Wheel cards: A, 2, 3, 4 and 5. Collectively these are referred to as wheel cards, the five together make the nut low which cannot be beat.

Steel Wheel: A to 5 in the same suit.

Wrap: A 4 card straight where one of several cards hitting the next street will give the player a straight. The most outs for a wrap is 20, such as holding QJ98 on a KT7 board, where a straight will be made should A, Q, J, 9, 8 or 6 hit the river.

Wheel Wrap: Holding a hand like A25x on a 34x board where any non-pairing low card gives you the guaranteed nut low.

So now we’re all consummate experts at the terminology used in PLO8, let’s move on to understanding the board in PLO Hi/Lo, throwing in the terms we’ve just learned to get better acquainted with them.

Understanding the Board


In the first example here, we haveAsAcKdQs in hand and the board is a wheel, Ad2c3h4c5d. On this board we have a set of aces and no low. We need 2 cards of 8 or less in our hand to make a low and we only have one, an ace. Any player with two low cards would chop the pot with us, but if they have two wheel cards or a six with a deuce through seven then they scoop. These hands all make a straight for high and scoop the pot, winning high and low.


On this board we hold Ah8h7s6s and the board is the same as the first, showing a wheel, ace through five.

We will use the 7s6s in hand to make nut high, but as in the first example, we don’t have nut low. We need to use the Ah and 6s from our hand which gives us 2nd nut low. Nut low would be held by any player with 2 wheel cards which we don’t have. We share 2nd nut low with anyone else who has A6, 26, 36 or 46 in hand for A2346 in total. 56 would be no good as it would use the A23 on the board for A2356 which is a worse low than A2346.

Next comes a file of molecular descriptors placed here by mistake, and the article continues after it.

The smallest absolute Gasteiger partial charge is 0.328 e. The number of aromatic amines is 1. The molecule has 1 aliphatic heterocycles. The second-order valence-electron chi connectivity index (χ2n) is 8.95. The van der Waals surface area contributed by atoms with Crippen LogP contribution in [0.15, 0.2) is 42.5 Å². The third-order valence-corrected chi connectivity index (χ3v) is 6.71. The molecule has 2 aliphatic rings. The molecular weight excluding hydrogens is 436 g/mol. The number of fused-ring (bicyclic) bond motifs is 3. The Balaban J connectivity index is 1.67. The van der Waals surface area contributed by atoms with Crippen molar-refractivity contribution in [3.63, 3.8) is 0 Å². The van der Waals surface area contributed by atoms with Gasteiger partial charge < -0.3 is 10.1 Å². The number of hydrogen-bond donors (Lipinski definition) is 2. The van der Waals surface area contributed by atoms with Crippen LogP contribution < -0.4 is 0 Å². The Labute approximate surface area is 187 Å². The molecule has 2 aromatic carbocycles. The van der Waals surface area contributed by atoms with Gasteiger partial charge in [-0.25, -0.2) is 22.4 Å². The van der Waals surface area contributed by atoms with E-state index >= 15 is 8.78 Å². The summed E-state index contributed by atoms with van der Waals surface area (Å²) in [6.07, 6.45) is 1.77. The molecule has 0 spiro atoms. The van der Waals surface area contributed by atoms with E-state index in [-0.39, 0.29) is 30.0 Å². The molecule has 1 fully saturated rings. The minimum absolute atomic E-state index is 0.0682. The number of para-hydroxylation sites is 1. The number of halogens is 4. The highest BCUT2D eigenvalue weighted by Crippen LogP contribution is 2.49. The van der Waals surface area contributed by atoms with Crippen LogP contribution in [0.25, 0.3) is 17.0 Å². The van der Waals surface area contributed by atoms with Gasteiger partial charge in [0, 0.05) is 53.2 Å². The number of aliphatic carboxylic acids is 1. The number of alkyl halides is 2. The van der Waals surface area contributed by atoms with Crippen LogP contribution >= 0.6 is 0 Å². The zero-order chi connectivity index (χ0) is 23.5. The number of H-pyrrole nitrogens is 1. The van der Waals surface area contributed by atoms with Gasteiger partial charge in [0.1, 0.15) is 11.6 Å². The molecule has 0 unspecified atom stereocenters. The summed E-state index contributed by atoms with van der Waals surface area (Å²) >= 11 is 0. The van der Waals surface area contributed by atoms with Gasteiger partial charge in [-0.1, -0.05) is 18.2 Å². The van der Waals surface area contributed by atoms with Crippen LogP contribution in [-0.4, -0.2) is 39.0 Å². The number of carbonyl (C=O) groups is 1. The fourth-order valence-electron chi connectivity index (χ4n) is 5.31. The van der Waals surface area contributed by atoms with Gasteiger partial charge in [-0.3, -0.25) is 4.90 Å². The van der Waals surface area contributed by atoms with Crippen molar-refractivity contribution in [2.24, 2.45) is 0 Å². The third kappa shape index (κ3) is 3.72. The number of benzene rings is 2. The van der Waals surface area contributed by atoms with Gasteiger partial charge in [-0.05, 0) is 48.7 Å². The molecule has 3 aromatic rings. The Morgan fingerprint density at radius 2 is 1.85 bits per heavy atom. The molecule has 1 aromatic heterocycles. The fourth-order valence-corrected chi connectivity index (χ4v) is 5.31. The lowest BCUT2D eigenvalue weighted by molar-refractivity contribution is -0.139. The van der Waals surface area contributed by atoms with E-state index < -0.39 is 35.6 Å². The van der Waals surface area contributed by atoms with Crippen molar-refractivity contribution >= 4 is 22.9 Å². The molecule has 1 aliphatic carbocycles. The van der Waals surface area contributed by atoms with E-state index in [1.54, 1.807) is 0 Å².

We are dealt Ac2c6h5d and see a flop of 3d4s8h. We have nut low using the ace and deuce but we also have what is called “nut low with protection”. We cannot lose the low pot as any ace, 2 or 5 that hits gives us a wheel, we cannot be counterfeited on this board. This doubles as a strong wheel wrap draw to scoop the pot. An A, 2 or 7 gives us a nut straight for high. If a 5 hits we make a 6 high straight using the 2c and 6h and likewise if a 6 hits we make a 6 high straight with the 2c and 5d.


Board Ah8hAs8c9h. Hand AcKhQh2c.

On this board no low is possible as there are only 2 unique low cards. The high hand in this case will scoop the pot. Because we have to use 2 cards in our hand, we do not have a full house. If we were to use an ace, our second card would have to be an A, 9 or 8 to make a full house or quads. As it is, we use the Kh and Qh in hand, along with the 3 hearts on the board to make a flush.


Ac6c4d2d. 6d6h4c3h2s. On this board we flopped the nut high, which is a full house, sixes over fours, plus we also had a nut low draw. The 3h on the turn gave us nut-nut, but because we didn’t have protection, the river counterfeited our nut low. Nut low is now a wheel with A and 5 in hand. We have 2nd nut low using Ac2d with 3h4c6d on the board. Another player with A3, A4 or A6 would also have 2nd nut low and would get quartered.


Ad5h2d2c. Board 3h6d3d3s3c. Here there is no low available, as there are only 2 cards 8 or less on the board. For our high hand, we have to use 2 cards from our hand and this will be the 2d2c. With the 3h3d3s from the board this will give us a full house, threes over deuces.


Now you should have an understanding of the rules, plus the terminology we will use, along with some board reading skills. In the second article we will look at starting hands requirements and the reasons why they are playable/unplayable.


Comments (2)

#1 vladrage, 03 Feb 11 11:06

Great article.

#2 surfwell1818, 20 May 14 09:43

Thanks for this.